IMAGING & DIAGNOSTICS PROCEDURES
Our Imaging Services offers state-of-the-art diagnostic services in radiology (x-ray), ultrasonography, bone densitometry, and echocardiography. Our technologists meet the high standard of certification and licensure required by the accrediting bodies and by the state and make these diagnostic procedures comfortable and convenient. We provide our doctors and patients with high quality diagnostic services in a seamless and timely manner. We can also accommodate same-day imaging for those patients with urgent medical conditions, as determined by the referring physician. Our Imaging department uses a picture archival communication system (PACS) making access to image data information easier for our patients and physicians.
Examination of the body with ultrasound. There is no radiation involved. No dye or intravenous contrast media is required. There are no known biological effects. Similar to sonar, sound waves are transmitted into the body with a transducer that can send and receive sound signals. When the sound waves are received a picture is formed by the computer using the information.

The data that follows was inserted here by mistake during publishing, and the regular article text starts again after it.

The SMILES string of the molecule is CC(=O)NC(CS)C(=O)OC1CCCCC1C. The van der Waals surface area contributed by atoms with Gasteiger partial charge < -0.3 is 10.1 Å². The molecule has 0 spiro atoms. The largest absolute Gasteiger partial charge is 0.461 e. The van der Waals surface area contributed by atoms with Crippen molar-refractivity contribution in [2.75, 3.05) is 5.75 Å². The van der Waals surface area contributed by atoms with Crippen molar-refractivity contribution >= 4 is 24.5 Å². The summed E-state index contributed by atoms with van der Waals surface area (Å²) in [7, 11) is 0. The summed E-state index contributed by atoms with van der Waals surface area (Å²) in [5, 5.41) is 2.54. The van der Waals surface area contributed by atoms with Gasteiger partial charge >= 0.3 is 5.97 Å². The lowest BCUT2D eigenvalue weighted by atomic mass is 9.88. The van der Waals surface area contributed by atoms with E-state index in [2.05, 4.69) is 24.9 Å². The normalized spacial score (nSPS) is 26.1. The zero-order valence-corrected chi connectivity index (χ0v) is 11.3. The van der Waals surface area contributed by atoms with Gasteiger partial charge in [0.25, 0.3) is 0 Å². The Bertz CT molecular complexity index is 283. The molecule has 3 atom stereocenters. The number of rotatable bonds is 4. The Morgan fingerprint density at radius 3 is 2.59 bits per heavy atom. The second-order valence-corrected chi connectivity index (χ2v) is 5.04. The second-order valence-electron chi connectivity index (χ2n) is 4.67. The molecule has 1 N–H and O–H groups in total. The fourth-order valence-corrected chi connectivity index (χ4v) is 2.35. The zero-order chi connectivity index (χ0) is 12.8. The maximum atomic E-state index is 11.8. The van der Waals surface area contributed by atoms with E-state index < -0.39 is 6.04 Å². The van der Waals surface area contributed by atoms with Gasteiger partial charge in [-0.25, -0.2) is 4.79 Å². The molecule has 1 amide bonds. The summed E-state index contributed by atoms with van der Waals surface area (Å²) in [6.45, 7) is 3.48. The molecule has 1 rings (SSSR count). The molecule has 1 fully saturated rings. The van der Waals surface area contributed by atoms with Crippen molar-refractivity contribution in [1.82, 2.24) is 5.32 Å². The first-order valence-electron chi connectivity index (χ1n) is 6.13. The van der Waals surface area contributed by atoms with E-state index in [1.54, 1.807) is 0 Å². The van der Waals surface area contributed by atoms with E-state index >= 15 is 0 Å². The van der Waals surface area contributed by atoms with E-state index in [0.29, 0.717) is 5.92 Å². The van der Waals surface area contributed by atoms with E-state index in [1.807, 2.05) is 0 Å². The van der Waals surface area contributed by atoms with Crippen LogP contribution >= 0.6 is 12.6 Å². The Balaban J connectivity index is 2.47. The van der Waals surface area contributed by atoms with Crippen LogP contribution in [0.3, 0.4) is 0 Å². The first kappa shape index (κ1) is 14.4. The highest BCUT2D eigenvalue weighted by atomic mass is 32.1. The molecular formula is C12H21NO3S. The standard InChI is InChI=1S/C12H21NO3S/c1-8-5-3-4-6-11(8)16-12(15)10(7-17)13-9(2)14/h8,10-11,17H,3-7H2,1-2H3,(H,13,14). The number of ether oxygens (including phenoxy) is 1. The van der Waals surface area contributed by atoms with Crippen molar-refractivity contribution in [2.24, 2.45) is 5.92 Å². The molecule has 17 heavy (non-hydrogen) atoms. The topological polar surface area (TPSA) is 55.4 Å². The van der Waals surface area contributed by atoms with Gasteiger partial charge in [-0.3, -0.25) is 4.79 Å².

Type of Ultrasounds
Testing your bone density -- how strong your bones are -- is the only way to know for sure if you have osteoporosis. One common test doctors use is called dual energy X-ray absorptiometry (DXA or DEXA). DXA scanning focuses on two main areas -- the hip and the spine. If you can’t test those, you can get a DXA scan on your forearm. These areas can give your doctor a good idea of whether you’re likely to get fractures in other bones in your body. DXA scanner is a machine that produces two X-ray beams. One is high energy and the other is low energy. The machine measures the amount of X-rays that pass through the bone from each beam. This will vary depending on how thick the bone is. Based on the difference between the two beams, your doctor can measure your bone density. For the results of your scan, you’ll get a T-score. It shows how much higher or lower your bone density is than that of a healthy 30-year-old, the age when bones are at their strongest. The lower your score, the weaker your bones are:
T-score of -1.0 or above = normal bone density
T-score between -1.0 and -2.5 = low bone density, or osteopenia